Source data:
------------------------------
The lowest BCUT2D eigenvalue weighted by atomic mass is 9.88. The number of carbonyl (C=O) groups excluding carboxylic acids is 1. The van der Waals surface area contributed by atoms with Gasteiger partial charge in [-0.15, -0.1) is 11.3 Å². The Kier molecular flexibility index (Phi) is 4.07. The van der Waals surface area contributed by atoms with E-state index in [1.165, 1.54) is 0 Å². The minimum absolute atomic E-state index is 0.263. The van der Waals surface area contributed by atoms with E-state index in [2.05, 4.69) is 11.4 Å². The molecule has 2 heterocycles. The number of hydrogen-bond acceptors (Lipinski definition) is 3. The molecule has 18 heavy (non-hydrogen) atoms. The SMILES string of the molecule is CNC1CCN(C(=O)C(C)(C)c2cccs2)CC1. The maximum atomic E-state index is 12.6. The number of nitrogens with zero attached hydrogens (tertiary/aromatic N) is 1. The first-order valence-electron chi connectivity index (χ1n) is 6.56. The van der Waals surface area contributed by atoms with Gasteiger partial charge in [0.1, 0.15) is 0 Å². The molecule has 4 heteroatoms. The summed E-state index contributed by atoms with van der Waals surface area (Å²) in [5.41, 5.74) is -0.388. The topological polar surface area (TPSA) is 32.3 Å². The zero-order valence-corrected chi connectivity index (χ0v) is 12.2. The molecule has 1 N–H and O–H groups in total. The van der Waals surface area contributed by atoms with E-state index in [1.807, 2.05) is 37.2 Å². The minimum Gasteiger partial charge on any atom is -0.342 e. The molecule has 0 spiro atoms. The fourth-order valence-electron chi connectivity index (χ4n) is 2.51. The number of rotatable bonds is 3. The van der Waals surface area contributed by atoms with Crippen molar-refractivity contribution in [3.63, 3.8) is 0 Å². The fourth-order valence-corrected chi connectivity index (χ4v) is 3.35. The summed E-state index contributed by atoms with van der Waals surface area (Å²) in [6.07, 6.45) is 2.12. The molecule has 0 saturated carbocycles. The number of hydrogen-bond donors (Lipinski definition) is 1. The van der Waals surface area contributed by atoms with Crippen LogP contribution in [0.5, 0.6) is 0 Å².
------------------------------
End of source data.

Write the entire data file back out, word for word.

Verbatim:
The lowest BCUT2D eigenvalue weighted by atomic mass is 9.88. The number of carbonyl (C=O) groups excluding carboxylic acids is 1. The van der Waals surface area contributed by atoms with Gasteiger partial charge in [-0.15, -0.1) is 11.3 Å². The Kier molecular flexibility index (Phi) is 4.07. The van der Waals surface area contributed by atoms with E-state index in [1.165, 1.54) is 0 Å². The minimum absolute atomic E-state index is 0.263. The van der Waals surface area contributed by atoms with E-state index in [2.05, 4.69) is 11.4 Å². The molecule has 2 heterocycles. The number of hydrogen-bond acceptors (Lipinski definition) is 3. The molecule has 18 heavy (non-hydrogen) atoms. The SMILES string of the molecule is CNC1CCN(C(=O)C(C)(C)c2cccs2)CC1. The maximum atomic E-state index is 12.6. The number of nitrogens with zero attached hydrogens (tertiary/aromatic N) is 1. The first-order valence-electron chi connectivity index (χ1n) is 6.56. The van der Waals surface area contributed by atoms with Gasteiger partial charge in [0.1, 0.15) is 0 Å². The molecule has 4 heteroatoms. The summed E-state index contributed by atoms with van der Waals surface area (Å²) in [5.41, 5.74) is -0.388. The topological polar surface area (TPSA) is 32.3 Å². The zero-order valence-corrected chi connectivity index (χ0v) is 12.2. The molecule has 1 N–H and O–H groups in total. The van der Waals surface area contributed by atoms with E-state index in [1.807, 2.05) is 37.2 Å². The minimum Gasteiger partial charge on any atom is -0.342 e. The molecule has 0 spiro atoms. The fourth-order valence-electron chi connectivity index (χ4n) is 2.51. The number of rotatable bonds is 3. The van der Waals surface area contributed by atoms with Crippen molar-refractivity contribution in [3.63, 3.8) is 0 Å². The fourth-order valence-corrected chi connectivity index (χ4v) is 3.35. The summed E-state index contributed by atoms with van der Waals surface area (Å²) in [6.07, 6.45) is 2.12. The molecule has 0 saturated carbocycles. The number of hydrogen-bond donors (Lipinski definition) is 1. The van der Waals surface area contributed by atoms with Crippen LogP contribution in [0.5, 0.6) is 0 Å².